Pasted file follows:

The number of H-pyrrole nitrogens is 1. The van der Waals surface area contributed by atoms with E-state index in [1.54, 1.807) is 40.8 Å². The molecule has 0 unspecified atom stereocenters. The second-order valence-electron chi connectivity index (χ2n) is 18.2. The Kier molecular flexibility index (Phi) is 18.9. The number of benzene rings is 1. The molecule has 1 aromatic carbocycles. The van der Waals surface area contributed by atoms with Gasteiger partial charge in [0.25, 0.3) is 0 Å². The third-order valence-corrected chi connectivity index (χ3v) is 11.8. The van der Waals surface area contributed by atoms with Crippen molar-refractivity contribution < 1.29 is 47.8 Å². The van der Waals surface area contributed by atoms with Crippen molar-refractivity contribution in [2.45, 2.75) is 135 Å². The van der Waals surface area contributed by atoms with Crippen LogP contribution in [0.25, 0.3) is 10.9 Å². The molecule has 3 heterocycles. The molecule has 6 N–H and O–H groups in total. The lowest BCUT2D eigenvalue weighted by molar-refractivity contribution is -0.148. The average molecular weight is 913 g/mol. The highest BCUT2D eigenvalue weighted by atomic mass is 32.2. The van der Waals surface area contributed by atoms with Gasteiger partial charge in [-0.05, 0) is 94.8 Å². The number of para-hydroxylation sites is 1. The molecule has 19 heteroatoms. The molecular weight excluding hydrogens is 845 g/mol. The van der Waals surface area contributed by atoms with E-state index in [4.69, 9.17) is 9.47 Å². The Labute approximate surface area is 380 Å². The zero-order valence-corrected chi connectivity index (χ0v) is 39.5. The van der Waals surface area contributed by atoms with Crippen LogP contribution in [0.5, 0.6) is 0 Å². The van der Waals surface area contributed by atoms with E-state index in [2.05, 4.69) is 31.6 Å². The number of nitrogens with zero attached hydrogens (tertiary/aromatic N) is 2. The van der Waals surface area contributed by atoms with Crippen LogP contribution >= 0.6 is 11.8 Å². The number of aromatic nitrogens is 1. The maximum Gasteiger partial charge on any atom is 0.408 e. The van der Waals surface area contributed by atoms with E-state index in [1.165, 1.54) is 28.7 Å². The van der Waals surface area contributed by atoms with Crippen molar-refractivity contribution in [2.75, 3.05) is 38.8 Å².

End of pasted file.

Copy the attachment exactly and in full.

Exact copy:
The number of H-pyrrole nitrogens is 1. The van der Waals surface area contributed by atoms with E-state index in [1.54, 1.807) is 40.8 Å². The molecule has 0 unspecified atom stereocenters. The second-order valence-electron chi connectivity index (χ2n) is 18.2. The Kier molecular flexibility index (Phi) is 18.9. The number of benzene rings is 1. The molecule has 1 aromatic carbocycles. The van der Waals surface area contributed by atoms with Gasteiger partial charge in [0.25, 0.3) is 0 Å². The third-order valence-corrected chi connectivity index (χ3v) is 11.8. The van der Waals surface area contributed by atoms with Crippen molar-refractivity contribution < 1.29 is 47.8 Å². The van der Waals surface area contributed by atoms with Crippen molar-refractivity contribution in [2.45, 2.75) is 135 Å². The van der Waals surface area contributed by atoms with Crippen LogP contribution in [0.25, 0.3) is 10.9 Å². The molecule has 3 heterocycles. The molecule has 6 N–H and O–H groups in total. The lowest BCUT2D eigenvalue weighted by molar-refractivity contribution is -0.148. The average molecular weight is 913 g/mol. The highest BCUT2D eigenvalue weighted by atomic mass is 32.2. The van der Waals surface area contributed by atoms with Gasteiger partial charge in [-0.05, 0) is 94.8 Å². The number of para-hydroxylation sites is 1. The molecule has 19 heteroatoms. The molecular weight excluding hydrogens is 845 g/mol. The van der Waals surface area contributed by atoms with E-state index in [4.69, 9.17) is 9.47 Å². The Labute approximate surface area is 380 Å². The zero-order valence-corrected chi connectivity index (χ0v) is 39.5. The van der Waals surface area contributed by atoms with Crippen LogP contribution in [0.5, 0.6) is 0 Å². The van der Waals surface area contributed by atoms with E-state index in [2.05, 4.69) is 31.6 Å². The number of nitrogens with zero attached hydrogens (tertiary/aromatic N) is 2. The van der Waals surface area contributed by atoms with Crippen LogP contribution >= 0.6 is 11.8 Å². The number of aromatic nitrogens is 1. The maximum Gasteiger partial charge on any atom is 0.408 e. The van der Waals surface area contributed by atoms with E-state index in [1.165, 1.54) is 28.7 Å². The van der Waals surface area contributed by atoms with Crippen molar-refractivity contribution in [2.75, 3.05) is 38.8 Å².